Friday, 7 May 2010

Stop 2 : Kinderdijk - windmill and cycling

Before starting this entry, I wanted to inform you all that today is a remarkably big day in UK. Today the result of UK general election will be announced. Although I am not so much into politic but I am interested to know the outcome and the impact it has on us, UK resident.

We hope you can lay aside 1 minute of your time to pray for our leaders and voters. I believe that whosoever will reign UK will be God chosen man, the same way Obama has beat all the odd and won the vote in America, that's nothing impossible to God to make His will a reality.
As christian I strongly believe we ought to pray for our leader, no matter how wicked they could be, or ungodly, because through out the bible it has proven that God can use even a wicked man for his mighty purpose. All we need to do is to execute our part : pray for our leaders!

Ok now jump to my next exciting stop, Kinderdijk.
Kinderdijk is a village in the Netherlands, belonging to the municipality of Nieuw-Lekkerland (yes Nieuw-Lekker-land... must be really lekker there), in the province South Holland, about 15 km east of Rotterdam. So we drove our car from Ghent to Rotterdam, and then to Kinderdijk. The journey lasted about 1 hour and 20 minutes (or about 20 minutes if you ride a car from Rotterdam). I had been informed the best way to visit Kinderdijk is by car.
My son excited to see loads of windmill...
And on the way, we (I mean "our car") even ride on the ferry. Even though it only lasted for 10 minutes... my son are so excited.
And not long after that, here we are!
Kinderdijk is situated in a polder at the confluence of the Lek and Noord rivers. To drain the polder, a system of 19 windmills was built around 1740. This group of mills is the largest concentration of old windmills in the Netherlands.
The windmills of Kinderdijk are one of the best known Dutch tourist sites. They were placed on the list of UNESCO list of World Heritage Sites in 1997.
The best way to explore this place is by riding a bicycle. It was so flat and no car inside this massive place. You can rent a bike from local tea shop at 2.5 EUR for 2 hour! Isn't that a deal?
Furthermore, I learn that you have to pay 5 EUR to park your car in their secure car park, however, sideroad parking is free!
So why people build so many windmill anyway?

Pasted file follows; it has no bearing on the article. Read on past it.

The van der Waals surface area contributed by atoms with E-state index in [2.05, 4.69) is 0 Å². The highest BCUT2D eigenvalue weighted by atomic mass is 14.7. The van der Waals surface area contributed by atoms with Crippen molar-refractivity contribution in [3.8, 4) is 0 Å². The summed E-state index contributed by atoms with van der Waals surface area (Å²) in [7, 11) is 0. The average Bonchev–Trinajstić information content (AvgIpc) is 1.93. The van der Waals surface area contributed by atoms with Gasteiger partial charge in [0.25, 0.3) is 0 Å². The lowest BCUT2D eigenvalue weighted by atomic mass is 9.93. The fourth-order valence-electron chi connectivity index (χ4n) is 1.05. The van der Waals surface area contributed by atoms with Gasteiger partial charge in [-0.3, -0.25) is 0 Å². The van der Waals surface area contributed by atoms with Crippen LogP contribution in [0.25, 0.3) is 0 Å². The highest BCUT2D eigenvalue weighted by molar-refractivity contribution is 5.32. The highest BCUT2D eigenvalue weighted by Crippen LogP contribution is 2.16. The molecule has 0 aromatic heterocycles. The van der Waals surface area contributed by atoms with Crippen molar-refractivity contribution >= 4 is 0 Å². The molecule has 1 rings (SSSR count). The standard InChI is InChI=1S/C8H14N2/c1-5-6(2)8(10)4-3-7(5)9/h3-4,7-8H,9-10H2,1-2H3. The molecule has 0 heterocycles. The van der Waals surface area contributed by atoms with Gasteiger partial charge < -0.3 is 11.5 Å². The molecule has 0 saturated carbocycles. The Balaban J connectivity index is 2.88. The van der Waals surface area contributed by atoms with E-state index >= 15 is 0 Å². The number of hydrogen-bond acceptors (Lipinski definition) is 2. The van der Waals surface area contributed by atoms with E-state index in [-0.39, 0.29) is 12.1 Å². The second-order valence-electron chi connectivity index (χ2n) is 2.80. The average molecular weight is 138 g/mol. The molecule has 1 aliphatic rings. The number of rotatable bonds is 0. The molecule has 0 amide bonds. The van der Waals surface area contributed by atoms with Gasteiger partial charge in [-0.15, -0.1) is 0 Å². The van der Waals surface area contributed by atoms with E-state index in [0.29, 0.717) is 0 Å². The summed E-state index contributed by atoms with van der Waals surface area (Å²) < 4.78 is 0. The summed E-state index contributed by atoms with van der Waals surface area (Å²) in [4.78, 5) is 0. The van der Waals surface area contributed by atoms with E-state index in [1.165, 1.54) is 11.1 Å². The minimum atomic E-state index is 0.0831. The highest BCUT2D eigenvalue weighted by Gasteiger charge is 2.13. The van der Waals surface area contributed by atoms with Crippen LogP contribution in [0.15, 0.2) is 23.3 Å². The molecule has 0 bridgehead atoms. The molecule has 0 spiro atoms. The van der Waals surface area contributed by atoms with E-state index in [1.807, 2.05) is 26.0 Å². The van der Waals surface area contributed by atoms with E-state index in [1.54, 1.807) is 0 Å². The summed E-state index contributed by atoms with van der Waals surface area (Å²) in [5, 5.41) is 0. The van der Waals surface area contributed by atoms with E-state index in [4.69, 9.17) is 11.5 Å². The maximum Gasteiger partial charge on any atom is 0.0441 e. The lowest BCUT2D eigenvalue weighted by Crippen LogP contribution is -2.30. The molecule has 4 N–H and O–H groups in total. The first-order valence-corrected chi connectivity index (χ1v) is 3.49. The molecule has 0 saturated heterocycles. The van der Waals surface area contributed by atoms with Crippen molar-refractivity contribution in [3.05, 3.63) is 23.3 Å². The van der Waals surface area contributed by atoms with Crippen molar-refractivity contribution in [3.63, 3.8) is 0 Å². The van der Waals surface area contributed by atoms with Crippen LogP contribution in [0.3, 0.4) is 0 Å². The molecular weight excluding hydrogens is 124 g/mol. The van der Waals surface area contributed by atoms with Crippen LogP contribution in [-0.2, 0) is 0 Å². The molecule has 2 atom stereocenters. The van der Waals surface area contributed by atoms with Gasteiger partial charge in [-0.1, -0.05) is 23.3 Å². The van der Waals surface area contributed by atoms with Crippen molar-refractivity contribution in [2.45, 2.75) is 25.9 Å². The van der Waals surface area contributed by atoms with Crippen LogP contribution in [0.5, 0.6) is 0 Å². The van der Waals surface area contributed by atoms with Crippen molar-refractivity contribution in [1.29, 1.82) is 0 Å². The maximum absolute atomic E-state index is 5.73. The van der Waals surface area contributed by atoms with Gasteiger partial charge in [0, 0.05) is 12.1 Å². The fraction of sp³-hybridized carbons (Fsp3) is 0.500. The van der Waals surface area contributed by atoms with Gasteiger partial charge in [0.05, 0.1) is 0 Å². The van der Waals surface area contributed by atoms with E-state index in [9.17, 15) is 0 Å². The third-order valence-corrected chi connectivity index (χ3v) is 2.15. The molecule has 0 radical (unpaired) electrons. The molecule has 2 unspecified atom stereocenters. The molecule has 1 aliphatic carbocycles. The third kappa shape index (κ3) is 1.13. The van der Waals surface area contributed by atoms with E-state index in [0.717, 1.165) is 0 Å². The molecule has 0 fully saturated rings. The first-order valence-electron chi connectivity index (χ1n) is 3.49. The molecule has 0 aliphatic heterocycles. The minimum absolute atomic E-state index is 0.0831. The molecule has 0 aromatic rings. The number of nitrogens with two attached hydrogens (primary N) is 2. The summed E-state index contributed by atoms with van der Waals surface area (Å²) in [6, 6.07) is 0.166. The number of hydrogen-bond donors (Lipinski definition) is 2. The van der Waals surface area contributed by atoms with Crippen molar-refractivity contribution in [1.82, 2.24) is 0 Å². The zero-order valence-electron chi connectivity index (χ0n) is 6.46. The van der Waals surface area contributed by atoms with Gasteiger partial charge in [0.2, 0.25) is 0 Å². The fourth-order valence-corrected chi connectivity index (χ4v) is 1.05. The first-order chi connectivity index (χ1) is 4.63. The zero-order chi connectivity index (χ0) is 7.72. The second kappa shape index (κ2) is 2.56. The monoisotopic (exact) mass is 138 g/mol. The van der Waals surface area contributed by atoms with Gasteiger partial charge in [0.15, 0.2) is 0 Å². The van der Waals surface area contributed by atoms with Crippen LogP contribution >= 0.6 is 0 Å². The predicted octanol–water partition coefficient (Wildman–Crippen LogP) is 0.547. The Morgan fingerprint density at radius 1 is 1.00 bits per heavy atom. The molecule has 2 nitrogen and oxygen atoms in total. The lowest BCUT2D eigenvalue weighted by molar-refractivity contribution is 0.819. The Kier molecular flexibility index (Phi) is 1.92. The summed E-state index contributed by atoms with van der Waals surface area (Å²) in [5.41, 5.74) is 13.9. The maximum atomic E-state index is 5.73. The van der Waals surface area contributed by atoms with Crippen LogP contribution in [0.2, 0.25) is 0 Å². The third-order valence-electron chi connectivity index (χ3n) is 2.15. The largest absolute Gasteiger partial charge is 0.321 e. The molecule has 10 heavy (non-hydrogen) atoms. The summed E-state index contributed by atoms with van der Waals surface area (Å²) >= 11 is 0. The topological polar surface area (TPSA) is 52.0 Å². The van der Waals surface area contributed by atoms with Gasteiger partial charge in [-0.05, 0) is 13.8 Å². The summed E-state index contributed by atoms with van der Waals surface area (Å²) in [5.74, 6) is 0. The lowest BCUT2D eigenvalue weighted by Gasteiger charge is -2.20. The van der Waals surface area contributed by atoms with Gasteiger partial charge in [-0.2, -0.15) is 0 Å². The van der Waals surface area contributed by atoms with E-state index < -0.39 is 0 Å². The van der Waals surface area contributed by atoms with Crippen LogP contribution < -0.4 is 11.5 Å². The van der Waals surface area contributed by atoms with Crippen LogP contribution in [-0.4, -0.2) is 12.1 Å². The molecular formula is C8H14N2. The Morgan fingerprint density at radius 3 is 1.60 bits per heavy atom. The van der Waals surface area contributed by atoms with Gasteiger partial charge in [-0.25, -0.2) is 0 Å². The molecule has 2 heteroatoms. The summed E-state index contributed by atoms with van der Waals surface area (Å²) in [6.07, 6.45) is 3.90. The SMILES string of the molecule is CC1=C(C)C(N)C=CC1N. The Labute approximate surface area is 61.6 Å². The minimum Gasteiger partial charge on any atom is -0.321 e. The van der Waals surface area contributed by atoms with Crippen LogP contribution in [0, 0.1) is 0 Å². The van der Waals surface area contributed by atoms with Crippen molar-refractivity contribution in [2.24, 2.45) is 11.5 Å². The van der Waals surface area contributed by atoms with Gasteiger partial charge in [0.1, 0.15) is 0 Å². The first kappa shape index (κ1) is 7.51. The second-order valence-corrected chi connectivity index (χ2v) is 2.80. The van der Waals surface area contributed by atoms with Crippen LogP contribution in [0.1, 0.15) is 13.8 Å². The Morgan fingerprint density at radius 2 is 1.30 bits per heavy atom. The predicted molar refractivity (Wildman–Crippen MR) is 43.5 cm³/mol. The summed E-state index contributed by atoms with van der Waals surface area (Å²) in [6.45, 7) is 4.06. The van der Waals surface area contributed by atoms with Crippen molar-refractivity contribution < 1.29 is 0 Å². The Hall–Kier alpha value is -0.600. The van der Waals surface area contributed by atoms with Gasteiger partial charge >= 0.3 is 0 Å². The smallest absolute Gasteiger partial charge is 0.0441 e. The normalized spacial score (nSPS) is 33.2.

In the Netherlands, the drainage system is an important matter. The Dutch need a well developed water control system in order to keep large areas from being flooded, because some parts of the Netherlands are below sea level. In Alblasserwaard, problems with water became more and more apparent in the 13th century.
Large canals, called 'weteringen', were dug to get rid of the excess water in the polders. However, the drained soil started setting, while the level of the river rose due to the river's sand deposits.

After a few centuries, an additional way to keep the polders dry was required. It was decided to build a series of windmills, with a limited capacity to bridge water level differences, but just able to pump water into a reservoir at an intermediate level between the soil in the polder and the river; the reservoir could be pumped out into the river by other windmills whenever the river level was low enough; the river level has both seasonal and tidal variations.
So how do we spent the whole 2 hours beside just ride the bike? Well, we did stop for ice cream... and this...
Interesting read about Kinderdijk:
The name Kinderdijk is Dutch for "Child's Dike". In 1421 during the Saint Elizabeth flood of 1421, the Grote Hollandse Waard flooded, but the Alblasserwaard polder stayed unflooded. It is said that when the terrible storm had subsided, someone went on to the dike between these two areas, to see what could be saved. He saw in the distance a wooden cradle floating. There was no hope that anything would be living in it, but when it approached, movement was seen. When the cradle came nearer, someone saw that a cat was in the cradle trying to keep it in balance by jumping back and forth so that no water could come into it. When the cradle eventually came near the dike, someone fished the cradle out and saw that in it a baby slept quiet and dry. In some of the stories the cat kept it balanced and afloat. This folktale and legend has been published as "The Cat and the Cradle" in English (Meder 2007; Griffis, 1918).

The best time to see the windmill is at sunset time, unfortunately... I had no time to wait until the sunset at 9pm summer time! So I decide to....just fake it.

Stay : 1 night
Where : InnTel Rotterdam,


Marfa said...

You're so right and wise...I am very opinionated politically (conservative)...wish our leaders were better and we do need to PRAY for them!
Such gorgeous photos of you on the bike with all the yellow flowers...and your husband and son with the windmills in the background! I wish I could join you!!!

Merryn said...

dear, i so love these sets of pictures. Really really nice! I can 'feel' it :)

J.H said...

@Marfa : actually, I am quite opinionanted as well politically... I just never said it in my blog. Coming from Indonesia (whereby your leader had to be moslem), I learn to accept things God had put in my life as minority Christian. We both just need to thank God that whatever happen with the goverment, even when second Hilter rule the continent, our Lord is still in full control :-)

@Merryn : thank you!

Snowcatcher said...

I, too, love your cycling photos! The pictures of your sun with the dandelions are precious also. And I admire your faith. Always.